Master of the Senate: The Years of Lyndon Johnson - Part 3 Chapter 15 Summary & Analysis

Robert Caro
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Part 3 Chapter 15 Summary

Unlike the House of Representatives, where the constitutionally prescribed leader, the speaker, by precedent wields great power, the Senate is presided over by a figurehead: the vice president, who votes only to break ties. In his absence, frequent during the mid-twentieth century, a president pro tempore was to take the chair. Clearly, the Founding Fathers did not want anyone to control the upper chamber; every senator spoke for himself and on behalf of his sovereign state.

The "Senate Supreme" in the nineteenth century grew increasingly divorced from the meaningful issues of the day, becoming a bulwark against the popular will and sunk in public esteem for doing nothing. It asserted itself, however, in foreign affairs; it is noteworthy that most nineteenth-century secretaries of state had served in the Senate. The American Century required faster reaction than the Senate could muster and...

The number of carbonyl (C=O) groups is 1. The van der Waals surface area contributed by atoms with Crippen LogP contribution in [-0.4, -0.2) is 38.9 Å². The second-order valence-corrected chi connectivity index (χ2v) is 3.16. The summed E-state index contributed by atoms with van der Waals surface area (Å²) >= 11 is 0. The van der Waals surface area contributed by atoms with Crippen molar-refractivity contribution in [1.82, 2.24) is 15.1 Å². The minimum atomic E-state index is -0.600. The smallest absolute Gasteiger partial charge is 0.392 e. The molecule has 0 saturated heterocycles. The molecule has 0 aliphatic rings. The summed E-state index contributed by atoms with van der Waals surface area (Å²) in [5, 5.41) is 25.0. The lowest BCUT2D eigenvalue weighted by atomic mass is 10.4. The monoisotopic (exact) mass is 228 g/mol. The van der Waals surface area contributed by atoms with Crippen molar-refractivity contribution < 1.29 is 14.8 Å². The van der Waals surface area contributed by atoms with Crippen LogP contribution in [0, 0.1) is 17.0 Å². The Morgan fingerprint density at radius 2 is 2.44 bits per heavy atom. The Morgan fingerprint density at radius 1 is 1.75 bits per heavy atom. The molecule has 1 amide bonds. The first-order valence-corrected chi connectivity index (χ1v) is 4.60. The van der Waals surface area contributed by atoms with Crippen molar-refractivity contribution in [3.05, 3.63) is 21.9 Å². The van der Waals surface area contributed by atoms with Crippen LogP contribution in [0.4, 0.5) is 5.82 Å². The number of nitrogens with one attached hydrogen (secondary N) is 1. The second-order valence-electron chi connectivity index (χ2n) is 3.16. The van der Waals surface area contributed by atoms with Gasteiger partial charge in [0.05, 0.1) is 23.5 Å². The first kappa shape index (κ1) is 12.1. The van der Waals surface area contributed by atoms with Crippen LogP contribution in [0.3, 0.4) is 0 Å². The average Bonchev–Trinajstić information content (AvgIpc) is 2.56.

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This section contains 1,116 words
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Buy the Master of the Senate: The Years of Lyndon Johnson Study Guide
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